7. The method of claim 2, wherein the first statistical parameter and the second statistical parameter are a standard deviation.
8. The method of claim 5, wherein the first statistical parameter and the second statistical parameter are a standard deviation.
9. The method of claim 1, wherein if the expected pressure signal indicates a predetermined value of dynamic pressure oscillation, one or more of the fuel flow rate, the oxidant flow rate, the equivalence ratio, and the fuel distribution in the combustion chamber is controlled so that the expected pressure signal is reduced below the predetermined value of dynamic pressure oscillation.
Description

The United States Government has rights in this invention pursuant to Agreement between National Energy Technology Laboratory and the inventors and the employer-employee relationship of the U.S. Department of Energy and the inventors.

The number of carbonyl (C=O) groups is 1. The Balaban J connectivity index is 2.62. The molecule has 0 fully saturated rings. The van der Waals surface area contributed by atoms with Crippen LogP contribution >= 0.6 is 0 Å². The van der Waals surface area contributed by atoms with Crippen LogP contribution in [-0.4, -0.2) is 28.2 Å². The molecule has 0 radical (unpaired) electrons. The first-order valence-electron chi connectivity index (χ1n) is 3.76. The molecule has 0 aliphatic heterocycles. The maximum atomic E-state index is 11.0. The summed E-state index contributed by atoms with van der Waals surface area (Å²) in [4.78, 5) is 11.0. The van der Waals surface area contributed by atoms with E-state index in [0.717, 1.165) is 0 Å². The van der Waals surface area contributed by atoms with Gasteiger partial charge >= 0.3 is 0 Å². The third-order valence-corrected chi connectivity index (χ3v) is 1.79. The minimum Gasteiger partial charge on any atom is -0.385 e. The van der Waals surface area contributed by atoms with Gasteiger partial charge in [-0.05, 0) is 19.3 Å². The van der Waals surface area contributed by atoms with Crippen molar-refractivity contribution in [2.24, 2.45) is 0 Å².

FIELD OF THE INVENTION

The present invention relates to combustion dynamics in lean-premixed gas turbine combustors operating near the fuel-lean flame extinction limit to achieve very low NOx emission levels.

BACKGROUND OF THE INVENTION

The United States Department of Energy (DOE) National Energy Technology Laboratory (NETL) conducts programs that support the global interest for clean power generation such as the Turbine, Program. In support of the goals of the Turbine Program, researchers at NETL are developing sensor technology for combustion monitoring and control. This sensor development is based on using the flame's electrical properties to perform real-time diagnostics and in-situ monitoring of critical combustion parameters as set forth in Thornton, J., Richards, G.A., and Robey, E., “Detetcing Flashback in Premix Combustion Systems” presented at the American Flame Research Comittee International Symposium, Newport Beach, Calif., 2000, the disclosure of which is incorporated by reference.